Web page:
I thought about taking things, stealing souvenirs, and why people feel comforted by theft. Does it give us the illusion of control, of continuity, to carry from place to place the objects we have absorbed into our daily consciousnesses and our dreams? Why do people take bathrobes and towels from hotels? Why do people take forks from restaurants? Was wanting this chair like that, or was it some other desire? Would I think of my old job everytime I looked at it, and would its little green turtle self in some corner of a room taunt me with my failures or cheer me with my escapes? I imagined it at home. I imagined it in some future office. I imagined it in a different setting altogether, one I hadn't even considered yet.

I touched its worn seams, turned off the lights, and walked out for the last time. The door clicked. There was no going back. I felt good for not taking it, good for leaving it behind in the time and place proper to it. It's not that I felt at all moral or just about stealing or not stealing it, it's just that I don't want to be Jacob Marley, too weighed down from where I've been to get to where I need to go. But I am still thinking about it. Not the job, or the place, or all the sadness, but that little chair, what--if anything--it might have meant once to take it as mine, and what it means now (if anything) to leave it behind.

Tuesday, August 02, 2005

To Market

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Because I'm interviewing for a one-year teaching position today, my thoughts inevitably turn to self-fashioning. If a summer away from your university has made you realize--as I have--that maybe you don't loathe academia quite so much as you simply hate where you've been, you, too, are ready for the Fall Job Market. It helps to be unemployed, or facing unemployment. Bankruptcy is ok only if you've gone through it and have nothing to fear. Once you have nothing--no job, no dream of tenure, success or financial security, no hope of children or a house or even a car that is less than ten years old-- what is it that you want? If you could choose, would you still want a job in academia? This is the kind of question one could pay quite a lot for in therapy, so I'm pleased to offer it here for free, in hopes that it yields you an epiphany on the cheap, sans my 4:30 a.m. night terrors. If you answer yes to my last question, your inner monologue immediately becomes less existential, your task narrower and more focused. As well as more desperate.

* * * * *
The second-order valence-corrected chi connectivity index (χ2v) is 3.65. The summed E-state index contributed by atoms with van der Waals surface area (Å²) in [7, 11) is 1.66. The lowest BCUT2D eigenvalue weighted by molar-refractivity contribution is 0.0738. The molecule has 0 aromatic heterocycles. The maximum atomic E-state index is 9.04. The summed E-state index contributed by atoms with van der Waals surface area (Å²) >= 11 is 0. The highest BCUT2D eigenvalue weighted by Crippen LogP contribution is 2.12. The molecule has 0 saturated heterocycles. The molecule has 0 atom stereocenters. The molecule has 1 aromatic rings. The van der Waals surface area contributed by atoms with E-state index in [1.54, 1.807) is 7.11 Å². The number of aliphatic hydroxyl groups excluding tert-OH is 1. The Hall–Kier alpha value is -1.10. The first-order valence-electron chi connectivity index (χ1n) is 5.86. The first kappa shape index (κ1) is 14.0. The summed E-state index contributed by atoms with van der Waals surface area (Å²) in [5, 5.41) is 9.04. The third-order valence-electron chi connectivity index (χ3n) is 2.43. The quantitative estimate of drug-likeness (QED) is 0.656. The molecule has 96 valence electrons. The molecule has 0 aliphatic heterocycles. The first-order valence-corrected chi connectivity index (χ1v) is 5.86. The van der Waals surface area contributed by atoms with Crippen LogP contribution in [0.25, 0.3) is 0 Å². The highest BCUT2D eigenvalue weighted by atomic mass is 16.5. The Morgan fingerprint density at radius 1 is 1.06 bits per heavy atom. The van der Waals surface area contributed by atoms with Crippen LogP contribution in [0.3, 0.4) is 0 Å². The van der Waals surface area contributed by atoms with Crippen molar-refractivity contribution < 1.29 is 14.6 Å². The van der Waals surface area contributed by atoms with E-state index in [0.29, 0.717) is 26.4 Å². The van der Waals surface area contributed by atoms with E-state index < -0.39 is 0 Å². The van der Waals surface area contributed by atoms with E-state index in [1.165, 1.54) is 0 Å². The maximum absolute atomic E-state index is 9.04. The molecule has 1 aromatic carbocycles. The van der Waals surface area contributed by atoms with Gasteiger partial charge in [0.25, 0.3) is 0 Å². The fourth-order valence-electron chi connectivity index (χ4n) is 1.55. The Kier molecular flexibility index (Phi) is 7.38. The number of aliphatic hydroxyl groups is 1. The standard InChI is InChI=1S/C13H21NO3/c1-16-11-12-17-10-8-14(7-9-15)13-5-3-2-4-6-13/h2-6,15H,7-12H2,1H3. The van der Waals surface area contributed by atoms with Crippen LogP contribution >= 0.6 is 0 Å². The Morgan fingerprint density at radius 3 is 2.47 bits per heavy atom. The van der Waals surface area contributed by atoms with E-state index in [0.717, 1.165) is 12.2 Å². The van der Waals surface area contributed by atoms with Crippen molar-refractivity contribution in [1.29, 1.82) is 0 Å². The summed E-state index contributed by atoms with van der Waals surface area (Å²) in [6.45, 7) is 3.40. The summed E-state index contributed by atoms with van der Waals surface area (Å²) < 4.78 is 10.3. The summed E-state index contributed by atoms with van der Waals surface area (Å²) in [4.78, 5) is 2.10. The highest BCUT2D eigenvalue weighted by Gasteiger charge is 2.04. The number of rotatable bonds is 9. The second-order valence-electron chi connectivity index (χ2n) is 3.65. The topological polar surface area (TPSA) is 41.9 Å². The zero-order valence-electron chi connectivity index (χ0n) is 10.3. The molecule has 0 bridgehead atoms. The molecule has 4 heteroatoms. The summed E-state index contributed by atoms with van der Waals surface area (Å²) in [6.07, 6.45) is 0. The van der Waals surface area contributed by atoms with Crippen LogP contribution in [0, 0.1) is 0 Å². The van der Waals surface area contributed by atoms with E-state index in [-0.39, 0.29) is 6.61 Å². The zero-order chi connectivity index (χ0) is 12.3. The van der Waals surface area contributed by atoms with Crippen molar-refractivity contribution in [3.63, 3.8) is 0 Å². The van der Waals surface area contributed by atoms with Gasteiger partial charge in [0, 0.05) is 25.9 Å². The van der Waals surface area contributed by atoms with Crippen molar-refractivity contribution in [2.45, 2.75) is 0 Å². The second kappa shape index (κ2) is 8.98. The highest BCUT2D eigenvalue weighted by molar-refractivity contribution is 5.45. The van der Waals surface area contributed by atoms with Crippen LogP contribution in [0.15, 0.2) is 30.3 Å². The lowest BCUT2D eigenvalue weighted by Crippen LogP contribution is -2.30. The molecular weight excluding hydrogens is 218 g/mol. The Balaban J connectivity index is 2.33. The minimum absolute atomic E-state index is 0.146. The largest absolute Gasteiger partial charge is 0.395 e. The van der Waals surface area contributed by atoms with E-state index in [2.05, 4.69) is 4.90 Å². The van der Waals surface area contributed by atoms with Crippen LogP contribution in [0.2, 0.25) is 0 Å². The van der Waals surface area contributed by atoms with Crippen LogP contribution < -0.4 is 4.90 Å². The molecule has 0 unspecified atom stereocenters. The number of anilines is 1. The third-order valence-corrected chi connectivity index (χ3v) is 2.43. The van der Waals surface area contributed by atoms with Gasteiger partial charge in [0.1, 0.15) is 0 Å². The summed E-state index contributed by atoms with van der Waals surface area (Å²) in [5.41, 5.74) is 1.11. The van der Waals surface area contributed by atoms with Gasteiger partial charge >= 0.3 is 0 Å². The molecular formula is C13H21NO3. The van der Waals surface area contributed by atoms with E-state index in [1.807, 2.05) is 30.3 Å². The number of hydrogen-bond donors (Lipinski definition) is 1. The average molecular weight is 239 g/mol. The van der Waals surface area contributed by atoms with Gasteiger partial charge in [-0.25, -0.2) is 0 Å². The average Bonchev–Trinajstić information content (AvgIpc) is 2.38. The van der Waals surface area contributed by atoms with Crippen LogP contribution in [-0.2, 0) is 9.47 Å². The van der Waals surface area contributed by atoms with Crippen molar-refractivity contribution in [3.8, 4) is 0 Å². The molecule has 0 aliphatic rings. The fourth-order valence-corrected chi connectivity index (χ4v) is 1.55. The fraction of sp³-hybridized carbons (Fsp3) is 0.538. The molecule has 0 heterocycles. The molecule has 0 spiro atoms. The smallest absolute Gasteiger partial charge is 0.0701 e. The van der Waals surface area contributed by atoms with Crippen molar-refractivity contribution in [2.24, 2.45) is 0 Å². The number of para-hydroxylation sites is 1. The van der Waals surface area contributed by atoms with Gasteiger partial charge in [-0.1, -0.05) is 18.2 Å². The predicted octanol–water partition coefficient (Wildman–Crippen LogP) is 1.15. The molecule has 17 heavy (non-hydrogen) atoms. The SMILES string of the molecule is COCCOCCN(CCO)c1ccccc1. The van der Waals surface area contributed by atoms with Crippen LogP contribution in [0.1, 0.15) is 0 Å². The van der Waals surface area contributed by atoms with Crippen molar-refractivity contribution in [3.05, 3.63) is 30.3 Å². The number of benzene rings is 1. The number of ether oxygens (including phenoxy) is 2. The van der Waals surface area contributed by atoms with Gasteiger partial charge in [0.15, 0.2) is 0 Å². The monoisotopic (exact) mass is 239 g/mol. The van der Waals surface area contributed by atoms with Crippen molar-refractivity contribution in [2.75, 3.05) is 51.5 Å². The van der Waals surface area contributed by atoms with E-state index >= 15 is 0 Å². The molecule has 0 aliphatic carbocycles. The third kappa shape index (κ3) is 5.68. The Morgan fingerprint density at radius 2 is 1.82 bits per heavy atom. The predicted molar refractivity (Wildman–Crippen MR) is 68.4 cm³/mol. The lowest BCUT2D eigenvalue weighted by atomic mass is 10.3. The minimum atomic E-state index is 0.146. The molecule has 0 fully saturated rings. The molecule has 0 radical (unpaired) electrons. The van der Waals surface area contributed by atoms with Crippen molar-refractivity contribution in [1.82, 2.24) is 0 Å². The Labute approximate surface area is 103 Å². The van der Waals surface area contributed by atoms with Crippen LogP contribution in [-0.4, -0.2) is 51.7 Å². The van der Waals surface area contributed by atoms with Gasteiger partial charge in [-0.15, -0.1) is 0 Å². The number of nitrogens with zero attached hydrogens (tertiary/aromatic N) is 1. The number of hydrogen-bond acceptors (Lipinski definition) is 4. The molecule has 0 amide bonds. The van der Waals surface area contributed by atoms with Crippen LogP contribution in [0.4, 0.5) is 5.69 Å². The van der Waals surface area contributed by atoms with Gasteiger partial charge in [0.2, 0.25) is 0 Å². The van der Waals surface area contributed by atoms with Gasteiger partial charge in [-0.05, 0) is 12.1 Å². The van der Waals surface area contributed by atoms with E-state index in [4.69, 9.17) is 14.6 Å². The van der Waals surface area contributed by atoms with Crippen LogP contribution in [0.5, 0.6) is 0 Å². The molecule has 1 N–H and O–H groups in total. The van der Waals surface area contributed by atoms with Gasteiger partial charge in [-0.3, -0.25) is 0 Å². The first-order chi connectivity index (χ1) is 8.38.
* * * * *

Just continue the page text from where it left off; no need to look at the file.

So now that you want a job, how do you get one?

1. Wear many hats.

This means that if you do 20th-century and contemporary literature and culture on more than one continent, they will read you as a British literature person and expect you to teach Aphra Behn. Prepare to discover the intricate joys of the incredibly long Eighteenth century.

2. Wear many dresses.

If you talk about women, gender, or sexuality, English departments will read you as a Women's Studies person. Women's Studies, on the other hand, will think you teach Interpretive Dance. You must learn how to dance with your social conscience on your sleeve. Consider having your sophomores revive "Hair" in time for the awards banquet.

3. Love Literature.

"I love Literature. Literature is over, but I love Literature." Repeat until this makes sense.

4. Love-Hate Theory.

I love theory. I mean, I used to love him. We broke up. Now I hate him. I know all his passwords, though. I could tell you them if you want.

5. Love teaching.

I love teaching. I mean, it's a great opportunity for dialogue, right? The best part is how hard it is to pick out something nice to wear every day when they don't pay you enough to even buy new underwear. It's a challenge, and I LOVE a challenge!

6. Love teaching writing.

No sentence too cryptic or convoluted for the sentence doctor! No paragraph too short or long, no topic too rambly, but I can find an idea buried deep within its maze! You're almost there. Now, take the idea you ended with, put it in the first paragraph of your paper, and see if you can go through and support your argument! Wasn't that easy? B.

7. Love everyone.
Example: "I look forward to working with you on the ten-year-old curriculum revision project." Practice tone and eyebrow control until you can sound convincing.

8. Love everywhere.
You can always say: "Houses must be very affordable here."

Now you're ready for that job, no matter where it is. Good luck in the interview, and remember, BE YOURSELF.

And wish me luck.